Thatcher believed state welfare benefits encouraged dependency; her aim was to discourage state dependency by encouraging a free market of industries, private insurance and provisions of family support. (Goodwin, 1997) Her tough views and laissez-faire policies gave her the nickname ‘The Iron Lady’. One of Thatcher’s most famous quotes were ‘There is no such thing as society, there are individual men and women, and there are families. And no government can do anything except through people, and people must look after themselves first. It is our duty to look after ourselves and then to look after our neighbour’. (http://www.skyminds.net/politics/inequalities-in-great-britain-in-the-19th-and-20th-centuries/the-thatcher-years-the-individual-and-society/)Thatcher believed the only way to reduce poverty was through elimination of the dependency culture.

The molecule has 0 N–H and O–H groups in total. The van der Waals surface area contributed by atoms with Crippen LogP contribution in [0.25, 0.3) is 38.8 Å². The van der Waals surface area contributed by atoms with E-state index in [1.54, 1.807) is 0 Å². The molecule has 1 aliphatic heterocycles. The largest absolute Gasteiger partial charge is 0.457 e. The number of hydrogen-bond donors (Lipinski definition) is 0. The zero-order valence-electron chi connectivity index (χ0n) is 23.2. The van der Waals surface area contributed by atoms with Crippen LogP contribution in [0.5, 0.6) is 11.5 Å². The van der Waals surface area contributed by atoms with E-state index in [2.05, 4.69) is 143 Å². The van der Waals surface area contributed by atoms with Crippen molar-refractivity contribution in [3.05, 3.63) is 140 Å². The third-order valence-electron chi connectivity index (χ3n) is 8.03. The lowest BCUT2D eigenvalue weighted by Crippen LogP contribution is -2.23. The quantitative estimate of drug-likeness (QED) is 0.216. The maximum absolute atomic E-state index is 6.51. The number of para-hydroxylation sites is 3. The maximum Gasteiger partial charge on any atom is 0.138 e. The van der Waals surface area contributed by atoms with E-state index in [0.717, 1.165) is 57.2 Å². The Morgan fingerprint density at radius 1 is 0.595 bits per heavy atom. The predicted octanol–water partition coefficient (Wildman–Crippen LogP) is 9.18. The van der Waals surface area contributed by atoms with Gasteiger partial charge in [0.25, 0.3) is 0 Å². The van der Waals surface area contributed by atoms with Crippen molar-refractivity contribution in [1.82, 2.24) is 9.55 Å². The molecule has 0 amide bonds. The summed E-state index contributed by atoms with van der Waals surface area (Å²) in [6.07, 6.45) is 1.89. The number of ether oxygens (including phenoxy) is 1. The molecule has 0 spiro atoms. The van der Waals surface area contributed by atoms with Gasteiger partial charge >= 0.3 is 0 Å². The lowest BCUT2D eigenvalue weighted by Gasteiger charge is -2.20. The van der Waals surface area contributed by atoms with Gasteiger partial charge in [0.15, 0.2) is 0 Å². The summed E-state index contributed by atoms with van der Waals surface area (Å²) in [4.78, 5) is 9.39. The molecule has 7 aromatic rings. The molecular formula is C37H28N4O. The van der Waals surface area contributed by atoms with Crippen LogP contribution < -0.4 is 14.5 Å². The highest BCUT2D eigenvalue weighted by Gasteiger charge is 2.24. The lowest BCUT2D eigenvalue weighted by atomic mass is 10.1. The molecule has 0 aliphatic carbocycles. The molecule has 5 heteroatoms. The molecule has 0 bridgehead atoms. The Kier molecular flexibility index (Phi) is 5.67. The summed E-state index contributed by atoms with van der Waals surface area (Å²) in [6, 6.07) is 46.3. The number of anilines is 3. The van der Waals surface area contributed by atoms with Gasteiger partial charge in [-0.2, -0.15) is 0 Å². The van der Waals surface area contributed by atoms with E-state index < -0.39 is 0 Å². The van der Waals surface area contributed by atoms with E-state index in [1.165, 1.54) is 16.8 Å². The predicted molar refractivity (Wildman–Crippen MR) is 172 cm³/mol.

One of her attempts to achieve this was to ‘roll back ‘ the welfare state through a series of welfare reforms, by raising the criteria for eligibility of government benefits. (Giddens, 2006) However, during Thatcher’s reign as Prime Minister, child poverty was massively increased, where by when she stood down as Prime minister in 1990, one in three children were said to be living in households with less than half the average income. (http://news.bbc.co.uk/1/hi/special_report/1999/04/99/thatcher_anniversary/334316.stm)The individualistic theory of poverty is still influential and accepted by some people in modern British society and many people portray those who live off government handouts as lazy and scroungers. However, only a few sociologists’ of modern Britain still accept the individualistic theories of poverty. Sociologists are now more inclined to see poverty as the result of characteristics of a social group such as a family or a community rather than that of the individual. Sociologists’ also argue that it is not so much the generosity of the welfare state, but more so the inadequacy and the structure of society itself which is responsible for the existence of poverty. (Haralambos & Holborn, 1995)